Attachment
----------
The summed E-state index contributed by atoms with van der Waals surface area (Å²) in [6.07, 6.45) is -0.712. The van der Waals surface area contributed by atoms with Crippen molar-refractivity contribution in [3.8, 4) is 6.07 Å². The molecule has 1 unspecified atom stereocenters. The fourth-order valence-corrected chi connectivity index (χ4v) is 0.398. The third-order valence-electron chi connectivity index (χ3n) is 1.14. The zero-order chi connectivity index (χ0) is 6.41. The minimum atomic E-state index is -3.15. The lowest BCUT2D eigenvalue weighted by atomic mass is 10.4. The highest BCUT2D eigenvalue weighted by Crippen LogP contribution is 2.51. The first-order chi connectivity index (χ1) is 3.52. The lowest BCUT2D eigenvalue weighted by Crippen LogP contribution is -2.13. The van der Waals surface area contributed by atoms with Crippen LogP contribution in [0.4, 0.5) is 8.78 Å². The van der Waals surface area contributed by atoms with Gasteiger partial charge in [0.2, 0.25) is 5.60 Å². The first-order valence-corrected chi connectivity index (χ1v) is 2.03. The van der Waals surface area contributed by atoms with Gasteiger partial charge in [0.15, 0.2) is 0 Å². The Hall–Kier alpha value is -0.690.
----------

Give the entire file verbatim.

The summed E-state index contributed by atoms with van der Waals surface area (Å²) in [6.07, 6.45) is -0.712. The van der Waals surface area contributed by atoms with Crippen molar-refractivity contribution in [3.8, 4) is 6.07 Å². The molecule has 1 unspecified atom stereocenters. The fourth-order valence-corrected chi connectivity index (χ4v) is 0.398. The third-order valence-electron chi connectivity index (χ3n) is 1.14. The zero-order chi connectivity index (χ0) is 6.41. The minimum atomic E-state index is -3.15. The lowest BCUT2D eigenvalue weighted by atomic mass is 10.4. The highest BCUT2D eigenvalue weighted by Crippen LogP contribution is 2.51. The first-order chi connectivity index (χ1) is 3.52. The lowest BCUT2D eigenvalue weighted by Crippen LogP contribution is -2.13. The van der Waals surface area contributed by atoms with Crippen LogP contribution in [0.4, 0.5) is 8.78 Å². The van der Waals surface area contributed by atoms with Gasteiger partial charge in [0.2, 0.25) is 5.60 Å². The first-order valence-corrected chi connectivity index (χ1v) is 2.03. The van der Waals surface area contributed by atoms with Gasteiger partial charge in [0.15, 0.2) is 0 Å². The Hall–Kier alpha value is -0.690.